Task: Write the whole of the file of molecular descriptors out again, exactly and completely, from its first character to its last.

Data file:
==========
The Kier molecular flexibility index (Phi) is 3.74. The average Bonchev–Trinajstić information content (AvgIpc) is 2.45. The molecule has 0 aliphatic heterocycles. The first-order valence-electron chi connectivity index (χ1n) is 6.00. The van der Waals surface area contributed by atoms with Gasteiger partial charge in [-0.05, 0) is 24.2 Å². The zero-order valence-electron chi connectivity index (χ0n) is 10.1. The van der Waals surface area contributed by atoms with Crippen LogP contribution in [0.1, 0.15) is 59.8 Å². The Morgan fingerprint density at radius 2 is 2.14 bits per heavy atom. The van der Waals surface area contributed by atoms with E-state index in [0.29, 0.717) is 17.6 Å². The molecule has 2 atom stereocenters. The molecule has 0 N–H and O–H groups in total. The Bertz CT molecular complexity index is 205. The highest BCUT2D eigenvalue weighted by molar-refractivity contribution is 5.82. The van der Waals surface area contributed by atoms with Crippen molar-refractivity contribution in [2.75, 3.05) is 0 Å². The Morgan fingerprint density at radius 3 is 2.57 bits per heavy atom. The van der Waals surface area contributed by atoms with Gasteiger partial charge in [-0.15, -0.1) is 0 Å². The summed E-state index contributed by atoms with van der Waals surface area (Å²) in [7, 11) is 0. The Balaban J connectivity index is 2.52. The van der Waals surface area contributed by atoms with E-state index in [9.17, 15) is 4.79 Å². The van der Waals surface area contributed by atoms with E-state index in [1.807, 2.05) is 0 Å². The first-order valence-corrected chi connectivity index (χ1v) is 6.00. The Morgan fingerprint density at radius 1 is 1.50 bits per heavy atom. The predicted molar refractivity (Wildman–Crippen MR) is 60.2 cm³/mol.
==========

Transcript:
The Kier molecular flexibility index (Phi) is 3.74. The average Bonchev–Trinajstić information content (AvgIpc) is 2.45. The molecule has 0 aliphatic heterocycles. The first-order valence-electron chi connectivity index (χ1n) is 6.00. The van der Waals surface area contributed by atoms with Gasteiger partial charge in [-0.05, 0) is 24.2 Å². The zero-order valence-electron chi connectivity index (χ0n) is 10.1. The van der Waals surface area contributed by atoms with Crippen LogP contribution in [0.1, 0.15) is 59.8 Å². The Morgan fingerprint density at radius 2 is 2.14 bits per heavy atom. The van der Waals surface area contributed by atoms with E-state index in [0.29, 0.717) is 17.6 Å². The molecule has 2 atom stereocenters. The molecule has 0 N–H and O–H groups in total. The Bertz CT molecular complexity index is 205. The highest BCUT2D eigenvalue weighted by molar-refractivity contribution is 5.82. The van der Waals surface area contributed by atoms with Crippen molar-refractivity contribution in [2.75, 3.05) is 0 Å². The Morgan fingerprint density at radius 3 is 2.57 bits per heavy atom. The van der Waals surface area contributed by atoms with Gasteiger partial charge in [-0.15, -0.1) is 0 Å². The summed E-state index contributed by atoms with van der Waals surface area (Å²) in [7, 11) is 0. The Balaban J connectivity index is 2.52. The van der Waals surface area contributed by atoms with E-state index in [9.17, 15) is 4.79 Å². The van der Waals surface area contributed by atoms with E-state index in [1.807, 2.05) is 0 Å². The first-order valence-corrected chi connectivity index (χ1v) is 6.00. The Morgan fingerprint density at radius 1 is 1.50 bits per heavy atom. The predicted molar refractivity (Wildman–Crippen MR) is 60.2 cm³/mol.